A first-ever delegation from the Scottish Conservative party is visiting Israel this week in a bid to promote bilateral trade and to bolster what it says is a growing pro-Israel advocacy movement in Scotland.
Hosted by the Conservative Friends of Israel, nine Conservative MSPs, including several shadow cabinet ministers, the chief whip and the party’s director, met with Israeli MKs, local businessmen and security officials and received briefings by the IDF at the Syrian border.
“We’re keen to ensure that people know that Scotland and the United Kingdom are still looking for business,” said John Lamont, the Scottish parliament’s chief whip, referring to widespread insecurity about the future of trade with the United Kingdom following its June 24 decision to leave the European Union. The EU is Israel’s largest trading partner. “We’re keen to use the Brexit result as an opportunity to build closer ties with Israel.”
Scotland, together with Ireland and Sweden, is considered one of the places in Europe most hostile to Israel. The center-left Scottish National Party, which in the May elections received 46 percent of the vote — compared to 22% for the Tories — is viewed as very pro-Palestinian. The Scottish parliament has considerable legislative competences in the area of its jurisdiction.
In recent years, many debates over the Middle East in the Scottish parliament have been “very unbalanced or biased toward the Palestinian perspective,” Lamont said.
Conservatives tend to be more sympathetic to Israel than members of the SNP or the Labour party, he said, adding, however, that “there is a job to be done to ensure that [Conservatives] are as well informed as they possibly can be about the issues that face this region.”
Anti-Israel sentiment is being spread in Scotland mainly by church groups and marginal organizations advocating for a boycott of Israel, Lamont told The Times of Israel Wednesday in his Jerusalem hotel.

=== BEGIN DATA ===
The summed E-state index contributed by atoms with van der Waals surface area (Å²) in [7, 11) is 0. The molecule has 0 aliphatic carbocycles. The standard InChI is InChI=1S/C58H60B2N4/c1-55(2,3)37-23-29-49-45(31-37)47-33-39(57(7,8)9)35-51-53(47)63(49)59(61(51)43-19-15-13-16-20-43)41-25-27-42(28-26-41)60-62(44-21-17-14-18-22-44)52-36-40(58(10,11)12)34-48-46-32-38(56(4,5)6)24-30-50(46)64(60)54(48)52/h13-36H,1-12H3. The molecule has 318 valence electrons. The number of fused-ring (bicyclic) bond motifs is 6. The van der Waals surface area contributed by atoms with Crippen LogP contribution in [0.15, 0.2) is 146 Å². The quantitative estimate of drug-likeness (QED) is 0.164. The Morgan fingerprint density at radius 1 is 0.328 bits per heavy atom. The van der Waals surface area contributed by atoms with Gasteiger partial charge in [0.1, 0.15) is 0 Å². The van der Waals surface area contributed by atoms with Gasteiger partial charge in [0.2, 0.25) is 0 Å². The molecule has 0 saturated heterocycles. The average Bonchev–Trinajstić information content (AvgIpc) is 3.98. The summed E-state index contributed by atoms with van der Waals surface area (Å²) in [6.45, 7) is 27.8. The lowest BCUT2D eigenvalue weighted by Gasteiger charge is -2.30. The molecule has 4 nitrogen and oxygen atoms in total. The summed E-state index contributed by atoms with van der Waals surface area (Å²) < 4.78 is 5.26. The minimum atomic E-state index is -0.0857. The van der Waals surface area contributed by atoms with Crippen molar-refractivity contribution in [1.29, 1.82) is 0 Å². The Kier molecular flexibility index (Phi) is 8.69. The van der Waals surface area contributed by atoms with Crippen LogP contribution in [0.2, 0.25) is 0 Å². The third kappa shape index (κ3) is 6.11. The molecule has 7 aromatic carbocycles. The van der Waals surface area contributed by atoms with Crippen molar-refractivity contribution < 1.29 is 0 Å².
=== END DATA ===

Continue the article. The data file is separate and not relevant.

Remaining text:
“These people are telling the [Scottish public] that Israelis are bad and Palestinians are good and then sign up to some boycott. That’s not based on any properly informed position, because nobody’s given them the alternative views,” he said. “So part of this exercise [taking lawmakers to Israel] is making sure that more and more people are getting at least a balanced position and a positive view of Israel.”
There is a “small but very vocal minority” in Scotland that is hostile toward Israel, he continued. “But the vast majority of Scots are relatively passive on issues, but are influenced by that very vocal minority.”
Those few activists succeeded in airing their views in the Scottish Parliament, which then influenced public opinion, he posited. “It’s not because people have very strong views on either side of the debate, but because they only hear one perspective and that influences their thought process about Israel, about Gaza and the West Bank.”
Yet slowly but surely, that situation is changing, according to James Gurd, the executive director of Conservative Friends of Israel.
“For many years, Scotland was almost a forgotten area for pro-Israel advocacy. There was a very vocal minority of individuals that kept on churning out these anti-Israel positions. And with time we’re starting to see this now change,” Gurd said.
“We’re getting these pro-Israel groups that are springing up across Scotland, many of which are Christian groups, but also ordinary Scots who have finally felt that ‘enough is enough, I want to speak out.’ The key thing is that they’re getting better information as well, so they feel empowered to speak up and make their voices heard,” he said.
In February, the Scottish parliament held its first-ever pro-Israel debate and passed several motions favoring the advancement of bilateral ties. Last year, a Centre for Scotland-Israel Relations was created in coordination with the Israeli embassy in London. Furthermore, Gurd said, a “cross-party pro-Israel friendship group is currently being formed” in the Scottish parliament.